LAKEWOOD RANCH — Roughly 100 involved in Lakewood Ranch governance will preview a proposed city charter next week, as incorporation moves back in the spotlight.
But, with the economy still struggling, some are still wondering if this is the right time to be considering cityhood for Lakewood Ranch.
Supervisors from community development districts and homeowner associations, as well as neighborhood chairs and their voting members, are expected to attend the by-invitation-only events.
Duplicate events are scheduled for 6:30 p.m. June 15 and 5:30 p.m. June 19 at Town Hall, said Jo Anne Dain, president of the Lakewood Ranch Civic Action Forum, whose volunteer Incorporation Study Committee has worked on this city charter draft for many months.
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A public workshop on the same material will be held in the future, Dain said.
Although Dain and others said this workshop is for supervisors only to gain their input, they acknowledge that the public can’t be turned away from these meetings if they choose to come.
District 1 supervisor June Stroup said Monday, “My personal opinion is that it is not the right time for incorporation, but that is June Stroup private citizen talking.”
There might be some signs that job losses have hit bottom and housing is beginning to stabilize, but many say the pendulum is far from beginning to swing toward economic health.
Although these June meetings will give a peek into the kind of government this group thinks would be best for Lakewood Ranch, it won’t have any financial figures until a feasibility study by economist Hank Fishkind is completed in several months.
“I think it’s too soon,” Stroup said. “Economic times are not in our favor. Let’s wait until some of the other areas that are going to be created and built by Schroeder-Manatee Ranch are known.”
Dain and Keith Davey, vice president of the civic action forum, continue to stress that taking steps forward doesn’t mean a decision must be made to incorporate.
The charter Dain and her group will present for critical analysis is basically the document that would explain how the city of Lakewood Ranch’s government could be structured.
Dain said the draft is being kept under wraps until the meetings.
“We have the charter drafted, and that is what we are discussing at the meeting,” Davey said. “It’s by no means a final charter.”
Lakewood Ranch will no doubt one day be a city, but timing is all important, said District 5 supervisor Dave Brucker.
“The question is, ‘Is it the right time and is it the right geographical area?’ ” Brucker said. “We have a lot of options. You can do the existing Lakewood Ranch or expand it out to include the stewardship areas, or include River Club and other areas.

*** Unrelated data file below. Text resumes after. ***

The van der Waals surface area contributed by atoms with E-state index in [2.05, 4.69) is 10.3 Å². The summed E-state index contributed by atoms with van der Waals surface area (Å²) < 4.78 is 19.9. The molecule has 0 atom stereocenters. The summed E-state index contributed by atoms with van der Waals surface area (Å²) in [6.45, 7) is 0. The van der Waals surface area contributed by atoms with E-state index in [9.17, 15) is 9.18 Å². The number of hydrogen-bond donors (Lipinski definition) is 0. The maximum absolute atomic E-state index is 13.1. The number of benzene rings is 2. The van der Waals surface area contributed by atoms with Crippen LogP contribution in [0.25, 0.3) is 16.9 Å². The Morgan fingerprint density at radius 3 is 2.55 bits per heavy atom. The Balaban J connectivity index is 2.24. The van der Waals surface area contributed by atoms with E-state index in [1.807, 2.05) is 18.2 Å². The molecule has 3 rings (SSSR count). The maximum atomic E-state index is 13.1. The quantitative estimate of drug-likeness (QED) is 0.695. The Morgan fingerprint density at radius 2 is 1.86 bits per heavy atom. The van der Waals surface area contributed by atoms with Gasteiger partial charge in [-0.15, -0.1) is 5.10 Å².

“If you keep it a small area, you have a more exclusive area where the property values are roughly the same,” Brucker said. “But if you encompass a larger area, and all different types of home values, the economic impact per home is not as great. These are big decisions to make.”
Brucker, who has not gotten a peek at the draft charter, compliments the incorporation committee for its work.
“I think the group is doing a marvelous job,” Brucker said. “They’ve worked really hard.”
Residents have a lot of questions and most agree they will need a lot more information before they can make a decision, said Shirley Surowiec, vice president of the Summerfield/Riverwalk Village Homeowners Association.
“One of the things we would lose is the sense of being a small community,” Surowiec said. “We would be a city. I think losing that smallness is something to consider. Personally, I feel our taxes will go up.”
Stroup said taxes are indeed a key element.
“They quote statistics that say in several towns taxes went down,” Stroup said, referring to Dain’s group. “But those communities incorporated during the boom and you constantly had new taxpayers added to the tax rolls and I am not sure it is a reasonable barometer. It might go down at first, but as you mature as a city, people ask for more services. You don’t stay static. And they are not even close to projecting what kind of finances they are looking at.”
For District 4 and Interdistrict Authority board member Michael Spring, there is one main question that must be answered at a future meeting.
“Why is it better to become a city than to stay the way we are?’ ” Spring said. “I don’t have an answer to that. If you want to propose to become a city, you will have to answer that question. Why should people vote for something different unless they perceive it will be advantageous?”
Richard Dymond, Herald reporter, can be reached at 708-7917.